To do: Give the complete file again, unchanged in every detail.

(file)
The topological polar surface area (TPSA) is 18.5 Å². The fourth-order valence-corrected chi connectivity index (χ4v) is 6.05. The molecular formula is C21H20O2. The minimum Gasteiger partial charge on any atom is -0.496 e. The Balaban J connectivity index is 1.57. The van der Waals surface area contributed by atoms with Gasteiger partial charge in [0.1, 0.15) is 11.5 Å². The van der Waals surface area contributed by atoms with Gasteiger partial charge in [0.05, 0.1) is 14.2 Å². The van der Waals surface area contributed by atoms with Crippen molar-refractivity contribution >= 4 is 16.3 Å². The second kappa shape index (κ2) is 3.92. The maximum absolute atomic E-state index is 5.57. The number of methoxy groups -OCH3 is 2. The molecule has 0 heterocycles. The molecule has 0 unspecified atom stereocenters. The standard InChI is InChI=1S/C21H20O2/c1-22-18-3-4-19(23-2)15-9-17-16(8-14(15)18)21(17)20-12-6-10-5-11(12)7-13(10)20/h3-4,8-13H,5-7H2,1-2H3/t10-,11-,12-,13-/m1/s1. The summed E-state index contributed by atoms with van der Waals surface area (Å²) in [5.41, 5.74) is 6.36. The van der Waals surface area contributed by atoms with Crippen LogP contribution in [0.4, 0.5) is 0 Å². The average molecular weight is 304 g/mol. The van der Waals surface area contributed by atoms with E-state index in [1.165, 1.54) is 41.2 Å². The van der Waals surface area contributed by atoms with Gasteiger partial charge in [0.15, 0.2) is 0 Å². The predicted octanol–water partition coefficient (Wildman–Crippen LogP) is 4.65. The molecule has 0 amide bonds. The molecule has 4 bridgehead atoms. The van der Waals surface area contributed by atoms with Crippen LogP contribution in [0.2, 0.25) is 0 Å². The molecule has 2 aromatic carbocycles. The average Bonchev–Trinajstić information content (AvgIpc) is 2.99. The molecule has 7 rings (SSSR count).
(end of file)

The topological polar surface area (TPSA) is 18.5 Å². The fourth-order valence-corrected chi connectivity index (χ4v) is 6.05. The molecular formula is C21H20O2. The minimum Gasteiger partial charge on any atom is -0.496 e. The Balaban J connectivity index is 1.57. The van der Waals surface area contributed by atoms with Gasteiger partial charge in [0.1, 0.15) is 11.5 Å². The van der Waals surface area contributed by atoms with Gasteiger partial charge in [0.05, 0.1) is 14.2 Å². The van der Waals surface area contributed by atoms with Crippen molar-refractivity contribution >= 4 is 16.3 Å². The second kappa shape index (κ2) is 3.92. The maximum absolute atomic E-state index is 5.57. The number of methoxy groups -OCH3 is 2. The molecule has 0 heterocycles. The molecule has 0 unspecified atom stereocenters. The standard InChI is InChI=1S/C21H20O2/c1-22-18-3-4-19(23-2)15-9-17-16(8-14(15)18)21(17)20-12-6-10-5-11(12)7-13(10)20/h3-4,8-13H,5-7H2,1-2H3/t10-,11-,12-,13-/m1/s1. The summed E-state index contributed by atoms with van der Waals surface area (Å²) in [5.41, 5.74) is 6.36. The van der Waals surface area contributed by atoms with Crippen LogP contribution in [0.4, 0.5) is 0 Å². The average molecular weight is 304 g/mol. The van der Waals surface area contributed by atoms with E-state index in [1.165, 1.54) is 41.2 Å². The van der Waals surface area contributed by atoms with Gasteiger partial charge in [0.15, 0.2) is 0 Å². The predicted octanol–water partition coefficient (Wildman–Crippen LogP) is 4.65. The molecule has 0 amide bonds. The molecule has 4 bridgehead atoms. The van der Waals surface area contributed by atoms with Crippen LogP contribution in [0.2, 0.25) is 0 Å². The molecule has 2 aromatic carbocycles. The average Bonchev–Trinajstić information content (AvgIpc) is 2.99. The molecule has 7 rings (SSSR count).